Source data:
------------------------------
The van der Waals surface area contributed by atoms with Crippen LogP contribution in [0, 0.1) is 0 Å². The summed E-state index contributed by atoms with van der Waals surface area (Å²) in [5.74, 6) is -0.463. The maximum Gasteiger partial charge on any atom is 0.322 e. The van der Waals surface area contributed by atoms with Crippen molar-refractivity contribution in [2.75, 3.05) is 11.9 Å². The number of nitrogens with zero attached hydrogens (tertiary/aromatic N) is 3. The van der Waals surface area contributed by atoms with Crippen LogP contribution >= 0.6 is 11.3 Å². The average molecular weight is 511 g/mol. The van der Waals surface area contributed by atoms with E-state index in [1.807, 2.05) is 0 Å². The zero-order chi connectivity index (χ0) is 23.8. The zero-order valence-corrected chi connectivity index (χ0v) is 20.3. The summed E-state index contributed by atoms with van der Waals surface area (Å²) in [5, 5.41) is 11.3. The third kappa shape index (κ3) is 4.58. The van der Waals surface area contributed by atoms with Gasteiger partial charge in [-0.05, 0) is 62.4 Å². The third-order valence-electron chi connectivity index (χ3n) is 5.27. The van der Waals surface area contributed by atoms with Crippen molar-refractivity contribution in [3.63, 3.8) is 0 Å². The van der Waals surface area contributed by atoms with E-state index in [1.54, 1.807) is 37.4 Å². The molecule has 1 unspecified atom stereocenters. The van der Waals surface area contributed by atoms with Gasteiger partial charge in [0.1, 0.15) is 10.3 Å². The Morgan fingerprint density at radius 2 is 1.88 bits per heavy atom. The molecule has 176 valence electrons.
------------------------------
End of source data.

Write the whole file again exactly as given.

The van der Waals surface area contributed by atoms with Crippen LogP contribution in [0, 0.1) is 0 Å². The summed E-state index contributed by atoms with van der Waals surface area (Å²) in [5.74, 6) is -0.463. The maximum Gasteiger partial charge on any atom is 0.322 e. The van der Waals surface area contributed by atoms with Crippen molar-refractivity contribution in [2.75, 3.05) is 11.9 Å². The number of nitrogens with zero attached hydrogens (tertiary/aromatic N) is 3. The van der Waals surface area contributed by atoms with Crippen LogP contribution >= 0.6 is 11.3 Å². The average molecular weight is 511 g/mol. The van der Waals surface area contributed by atoms with E-state index in [1.807, 2.05) is 0 Å². The zero-order chi connectivity index (χ0) is 23.8. The zero-order valence-corrected chi connectivity index (χ0v) is 20.3. The summed E-state index contributed by atoms with van der Waals surface area (Å²) in [5, 5.41) is 11.3. The third kappa shape index (κ3) is 4.58. The van der Waals surface area contributed by atoms with Gasteiger partial charge in [-0.05, 0) is 62.4 Å². The third-order valence-electron chi connectivity index (χ3n) is 5.27. The van der Waals surface area contributed by atoms with Crippen molar-refractivity contribution in [3.63, 3.8) is 0 Å². The van der Waals surface area contributed by atoms with E-state index in [1.54, 1.807) is 37.4 Å². The molecule has 1 unspecified atom stereocenters. The van der Waals surface area contributed by atoms with Gasteiger partial charge in [0.1, 0.15) is 10.3 Å². The Morgan fingerprint density at radius 2 is 1.88 bits per heavy atom. The molecule has 176 valence electrons.